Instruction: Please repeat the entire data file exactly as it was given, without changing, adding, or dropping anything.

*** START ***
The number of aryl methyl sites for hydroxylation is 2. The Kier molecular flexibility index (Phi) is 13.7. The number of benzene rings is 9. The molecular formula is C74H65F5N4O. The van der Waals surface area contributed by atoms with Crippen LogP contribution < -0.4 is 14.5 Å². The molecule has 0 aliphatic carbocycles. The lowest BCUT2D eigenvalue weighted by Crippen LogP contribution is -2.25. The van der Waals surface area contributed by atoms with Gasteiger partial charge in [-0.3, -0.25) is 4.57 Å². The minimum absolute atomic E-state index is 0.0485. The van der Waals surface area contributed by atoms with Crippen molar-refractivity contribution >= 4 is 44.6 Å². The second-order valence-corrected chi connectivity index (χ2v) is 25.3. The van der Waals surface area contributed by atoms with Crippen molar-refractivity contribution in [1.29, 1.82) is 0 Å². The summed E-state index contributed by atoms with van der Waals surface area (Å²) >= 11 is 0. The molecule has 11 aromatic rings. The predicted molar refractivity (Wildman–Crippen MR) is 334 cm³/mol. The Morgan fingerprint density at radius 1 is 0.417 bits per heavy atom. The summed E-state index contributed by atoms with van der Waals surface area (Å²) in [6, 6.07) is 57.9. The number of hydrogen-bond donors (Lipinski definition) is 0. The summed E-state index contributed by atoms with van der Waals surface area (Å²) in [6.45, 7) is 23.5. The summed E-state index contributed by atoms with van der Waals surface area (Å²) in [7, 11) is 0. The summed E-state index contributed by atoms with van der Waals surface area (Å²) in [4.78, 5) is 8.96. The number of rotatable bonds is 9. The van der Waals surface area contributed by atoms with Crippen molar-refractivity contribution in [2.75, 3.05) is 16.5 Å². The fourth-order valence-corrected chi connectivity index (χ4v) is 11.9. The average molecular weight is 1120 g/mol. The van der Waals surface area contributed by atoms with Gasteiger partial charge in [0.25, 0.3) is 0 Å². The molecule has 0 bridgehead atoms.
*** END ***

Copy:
The number of aryl methyl sites for hydroxylation is 2. The Kier molecular flexibility index (Phi) is 13.7. The number of benzene rings is 9. The molecular formula is C74H65F5N4O. The van der Waals surface area contributed by atoms with Crippen LogP contribution < -0.4 is 14.5 Å². The molecule has 0 aliphatic carbocycles. The lowest BCUT2D eigenvalue weighted by Crippen LogP contribution is -2.25. The van der Waals surface area contributed by atoms with Gasteiger partial charge in [-0.3, -0.25) is 4.57 Å². The minimum absolute atomic E-state index is 0.0485. The van der Waals surface area contributed by atoms with Crippen molar-refractivity contribution >= 4 is 44.6 Å². The second-order valence-corrected chi connectivity index (χ2v) is 25.3. The van der Waals surface area contributed by atoms with Crippen molar-refractivity contribution in [1.29, 1.82) is 0 Å². The summed E-state index contributed by atoms with van der Waals surface area (Å²) >= 11 is 0. The molecule has 11 aromatic rings. The predicted molar refractivity (Wildman–Crippen MR) is 334 cm³/mol. The Morgan fingerprint density at radius 1 is 0.417 bits per heavy atom. The summed E-state index contributed by atoms with van der Waals surface area (Å²) in [6, 6.07) is 57.9. The number of hydrogen-bond donors (Lipinski definition) is 0. The summed E-state index contributed by atoms with van der Waals surface area (Å²) in [6.45, 7) is 23.5. The summed E-state index contributed by atoms with van der Waals surface area (Å²) in [7, 11) is 0. The summed E-state index contributed by atoms with van der Waals surface area (Å²) in [4.78, 5) is 8.96. The number of rotatable bonds is 9. The van der Waals surface area contributed by atoms with Crippen molar-refractivity contribution in [2.75, 3.05) is 16.5 Å². The fourth-order valence-corrected chi connectivity index (χ4v) is 11.9. The average molecular weight is 1120 g/mol. The van der Waals surface area contributed by atoms with Gasteiger partial charge in [0.25, 0.3) is 0 Å². The molecule has 0 bridgehead atoms.